Skift Travel News Blog

Short stories and posts about the daily news happenings around the travel industry.

Online Travel

Google Will No Longer Be a Place to Book Travel as Fewer Travelers Were Using It

5 months ago

Google announced it will shut Book on Google for flights for users outside the U.S. at the end of September, and told Skift it will likewise end the feature in the U.S. sometime after March 31.

It turns out, a declining number of users were booking their flights on Google, which acknowledged that travelers would rather book their flights with online travel agencies or directly with airlines.

Google Flights will end doing its own airline bookings. Source: Sean O’Neill

To be clear, Google Flights is not shutting down, but will continue to enable travelers to click on airline and online travel agency links to book their flights, as they have done for years for the vast majority of flights. What changes is that Google will no longer take a small share of bookings on Google channels, but will refer all users to partners for bookings.

Eliminating the feature likewise doesn’t hurt Google’s case to beat back regulatory efforts to diminish its power on antitrust grounds.

With the Book on Google feature for flights, travelers can book on Google, but Google was just facilitating the booking for that airline or online travel agency, and the latter provided the customer service function. Google wasn’t charging airlines for the feature.

“Over the next 12 months, we plan to phase out the Book on Google feature for Flights,” Google stated. “We originally offered this functionality to give people a simpler way to buy their tickets and to help our partner airlines and OTAs receive more bookings. However, we’ve found over time that people actually want to book directly on partner websites, and we always strive to meet user preferences whenever possible.”

Some pundits saw Book on Google as the company creeping toward becoming an online travel agency, but that never appeared to be the intent. Google makes too much money on travel advertising to want to directly compete with its biggest partners. Google also has no interest in dealing with flight changes and cancellations, or in providing customer service to stranded travelers.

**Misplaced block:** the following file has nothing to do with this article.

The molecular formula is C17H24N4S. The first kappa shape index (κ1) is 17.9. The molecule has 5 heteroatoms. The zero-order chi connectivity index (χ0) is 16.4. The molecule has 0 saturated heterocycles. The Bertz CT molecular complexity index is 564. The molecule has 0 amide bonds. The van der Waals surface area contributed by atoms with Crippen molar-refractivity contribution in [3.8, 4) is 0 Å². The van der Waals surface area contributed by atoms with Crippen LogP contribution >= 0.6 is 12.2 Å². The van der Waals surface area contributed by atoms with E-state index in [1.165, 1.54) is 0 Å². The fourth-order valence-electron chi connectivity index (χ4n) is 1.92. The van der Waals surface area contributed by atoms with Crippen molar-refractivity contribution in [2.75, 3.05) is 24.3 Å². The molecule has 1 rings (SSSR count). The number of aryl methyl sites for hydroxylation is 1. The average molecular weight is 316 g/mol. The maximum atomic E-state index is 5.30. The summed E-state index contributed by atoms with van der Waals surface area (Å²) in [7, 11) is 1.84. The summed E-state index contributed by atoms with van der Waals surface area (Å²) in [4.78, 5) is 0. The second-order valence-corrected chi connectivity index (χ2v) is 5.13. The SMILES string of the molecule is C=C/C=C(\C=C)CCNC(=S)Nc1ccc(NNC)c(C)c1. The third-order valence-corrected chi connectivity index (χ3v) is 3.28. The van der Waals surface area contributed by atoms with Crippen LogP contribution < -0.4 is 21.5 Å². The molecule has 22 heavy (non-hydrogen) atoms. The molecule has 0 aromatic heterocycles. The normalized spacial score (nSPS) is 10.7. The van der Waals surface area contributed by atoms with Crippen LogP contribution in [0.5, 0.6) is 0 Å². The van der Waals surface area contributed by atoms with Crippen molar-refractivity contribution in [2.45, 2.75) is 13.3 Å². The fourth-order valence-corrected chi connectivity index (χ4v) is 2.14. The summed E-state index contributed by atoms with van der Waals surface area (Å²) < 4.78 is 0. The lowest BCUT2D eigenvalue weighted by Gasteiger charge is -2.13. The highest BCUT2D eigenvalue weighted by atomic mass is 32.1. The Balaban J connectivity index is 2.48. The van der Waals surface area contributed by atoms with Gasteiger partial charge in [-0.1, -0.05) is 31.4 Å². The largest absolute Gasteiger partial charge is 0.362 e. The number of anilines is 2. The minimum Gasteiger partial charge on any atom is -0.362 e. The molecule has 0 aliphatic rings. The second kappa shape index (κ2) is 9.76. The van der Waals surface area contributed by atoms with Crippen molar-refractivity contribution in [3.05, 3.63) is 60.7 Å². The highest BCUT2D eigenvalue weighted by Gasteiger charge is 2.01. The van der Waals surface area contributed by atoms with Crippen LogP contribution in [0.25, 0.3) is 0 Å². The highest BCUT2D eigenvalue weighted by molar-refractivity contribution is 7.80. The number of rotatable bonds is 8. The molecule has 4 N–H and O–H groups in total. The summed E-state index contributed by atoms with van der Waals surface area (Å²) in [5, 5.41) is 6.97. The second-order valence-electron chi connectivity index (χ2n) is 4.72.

Google ended Book on Google for hotels earlier in 2022.

Google launched Book on Google in 2015 as a way to facilitate bookings for airlines and online travel agencies in an era when many of their mobile websites weren’t particularly sophisticated.

But partners’ mobile capabilities have improved in the interim, and Google said it saw a declining share of flight bookings coming from the Book on Google feature.

Many metasearch sites over the years have tried these types of facilitated bookings for partner airlines and hotels, but with a few exceptions, such as HomeToGo in Germany, this type of feature has been waning for years.

Online Travel

Lastminute.com Group Names Interim CEO to Replace 2 Execs Detained by Swiss Authorities

6 months ago

Lastminute.com Group announced Monday that the board appointed Laura Amoretti as interim CEO, effective immediately, and stripped CEO Fabio Cannavale and Chief Operating Officer Andrea Bertoli of all duties at the company for three months because of the Swiss fraud investigation.

Cannavale and Bertoli have been detained by Swiss authorities over allegations that the Amsterdam-based online travel company misused Swiss-provided Covid-relief aid.

The board announced it will launch a search for a permanent CEO.

Amoretti has served as the Group’s chief customer officer since 2019.

Board chairman Laurent Foata said in a statement: “Laura is a very committed and dynamic leader with vision, energy and substantial relevant experience with our group. Her contribution will be especially precious at this juncture. We look forward to engaging closely with Laura in her new role as she will lead our business forward in this stage of our journey towards profitable growth in the field of travel.”

Filters

Tags

metasearch

Clear Filters